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Original Issue



The sun shone on the Epsom Derby for the first time in 10 years. It shone just as brightly at Belmont, where for the first time in 10 years a run at the Triple Crown was being made (see page 12). No two days this spring gave the fashion-minded sports photographer a better chance to record the freshest new fashions since Dior's New Look 10 years ago. In England, royal approval was given to the trapeze. On Long Island, the best-dressed spectators avoided the sack in favor of the trapeze and trapeze-inspired lines at June's most elegant sporting event.

TRAPEZE, TRIPLE-CROWNED: Queen Elizabeth, Princess Margaret and Queen Mother (left to right) wore trapeze coats at Epsom. Queen's was wool, the others silk.

Mrs. Horatio Luro at Belmont wore raspberry confection of a trapeze coat in the season's favorite fabric, mohair, with the season's pet decoration, a bowknot.

Mrs. Winston Guest, always on best-dressed list, is dressed by Mainbocher. Her suit is of navy-and-white silk herringbone tweed, its jacket unfitted in line.

Cary Latimer's black-piped natural linen suit came from Hattie Carnegie, has loose-line jacket with flap pockets at waist, slim skirt. Miss Latimer is Mrs. Luro's daughter.

Mrs. J. F. Byers wore a balloon-bloused silk suit, scatter-printed in navy on white. Her snap-brim straw is a new shape among the favored small hats in the Belmont paddock.

Mrs. William T. Vogt, shown in clubhouse at Belmont, wore gray menswear worsted suit with straight, abbreviated jacket, short sleeves, deep-pleated trapeze skirt.

Mrs. Anthony Del Balso's coat is a softly tailored version of trapeze styling made of beige-and-yellow hound's-tooth check tweed. Her pillbox is beige organdy.

Mr. and Mrs. Kenneth Ives were paddock's best-dressed couple, he in a double-breasted suit with straw boater, she in red-and-white jacquard-print silk.

Donna Westphal's beige crepe chemise dress has loose three-quarter-length sleeves, a white squared collar and a bow at the slightly fitted high waistline.


Watched intently by her designer and sailmakers aboard the motor yacht Chaperone (right, above) the crew of the spanking-new America's Cup yacht Columbia unfolded her big white Dacron sails off New York City last week, barely three days after she was launched before a good chunk of sailing's four hundred, including old Cup Skipper Harold Vanderbilt himself. Columbia's crew last week was in a hurry. Although she was the first new U.S. cup yacht in 21 years (her rivals Weatherly and Easterner would be afloat within the month), the speedy veteran Vim had been under sail for six weeks, and, even worse, the British challenger Sceptre had a 60-day jump in training her crew.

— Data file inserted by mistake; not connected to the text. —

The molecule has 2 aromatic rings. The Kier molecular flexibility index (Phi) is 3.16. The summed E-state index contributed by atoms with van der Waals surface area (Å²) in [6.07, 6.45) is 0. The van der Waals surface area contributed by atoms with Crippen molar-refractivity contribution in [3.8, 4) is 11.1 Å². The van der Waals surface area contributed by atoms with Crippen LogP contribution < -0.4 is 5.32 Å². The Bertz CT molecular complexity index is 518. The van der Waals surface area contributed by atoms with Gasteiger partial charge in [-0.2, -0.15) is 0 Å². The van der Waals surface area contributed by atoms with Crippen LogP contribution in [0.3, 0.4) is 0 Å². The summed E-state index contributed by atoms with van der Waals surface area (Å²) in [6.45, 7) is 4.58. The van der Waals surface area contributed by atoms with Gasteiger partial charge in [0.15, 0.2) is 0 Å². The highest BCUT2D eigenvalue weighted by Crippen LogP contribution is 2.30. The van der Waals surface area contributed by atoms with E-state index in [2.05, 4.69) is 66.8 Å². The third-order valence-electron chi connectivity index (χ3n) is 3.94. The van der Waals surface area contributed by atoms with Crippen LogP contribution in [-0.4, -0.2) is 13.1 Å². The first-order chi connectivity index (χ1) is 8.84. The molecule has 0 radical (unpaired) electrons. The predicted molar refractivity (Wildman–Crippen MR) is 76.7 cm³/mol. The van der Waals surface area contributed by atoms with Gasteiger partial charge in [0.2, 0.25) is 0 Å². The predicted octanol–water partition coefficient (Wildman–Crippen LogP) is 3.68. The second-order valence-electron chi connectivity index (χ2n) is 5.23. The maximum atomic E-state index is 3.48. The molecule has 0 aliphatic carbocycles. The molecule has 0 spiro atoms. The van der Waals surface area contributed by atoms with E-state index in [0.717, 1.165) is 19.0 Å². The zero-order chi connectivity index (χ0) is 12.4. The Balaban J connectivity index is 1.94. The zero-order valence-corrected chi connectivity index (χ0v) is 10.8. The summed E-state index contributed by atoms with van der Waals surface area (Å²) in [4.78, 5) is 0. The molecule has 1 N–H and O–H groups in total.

Before Columbia could have a chance to outfight her U.S. rivals and win the right to defend the cup against Sceptre in September off Newport, R.I., Columbia's rigging would have to be tuned precisely as piano strings, her sails checked endlessly for correct cut and, most important of all, her crew melded into a fast-functioning sail-handling machine.

On her maiden sail, while Columbia spun back and forth across Long Island Sound, the observers kept a two-way radio humming with instructions. Columbia's crew responded, hoisting and lowering sail combinations, trimming and slacking the sheets. "Best performance I've seen for a crew out the first day," said one salt among the spectators. "I've seen boats train for months without getting that kind of handling." Columbia had gotten off fast in the long, long grind toward the flawless coordination of men and sail which means win or lose from now through September.

World record outboard speed mark was set last week by flashy, finned hydroplane RX-3 driven by Hugh Entrop (at left in picture below), who slashed across Seattle's Lake Washington at 107.821 mph to bring title to U.S. Record was especially notable since Entrop used stock Mercury 60-hp engine while former record holder Massimo Leto di Priolo of Italy used 162-hp supercharged engine to set mark of 100.3 in 1956. RX-3 was designed by Entrop, Jack Leek and famed hull specialist Ted Jones of Seattle and was first successful outboard to ride with stern completely out of water, supported only by whirling propeller in manner of Jones-designed Gold Cup hull which took world inboard record away from British in 1950.

Squinting out at Columbia as she passes bow of their motor launch, Sailmaker Colin Ratsey, Designer Olin Stephens, Advisor Corny Shields and Sailmaker Ernest Ratsey make mental notes on performance of boat as guide to corrections necessary to increase yacht's speed for coming elimination trials.

Luffing up alongside motor launch, Columbia Skipper Briggs Cunningham brings yacht to standstill after hard afternoon's work and keeps eye on sails as James Haslam takes the throw line while Naval Architect Paul Coble, Engineer Gil Wyland (in cockpit) and Robert Pettway stand by.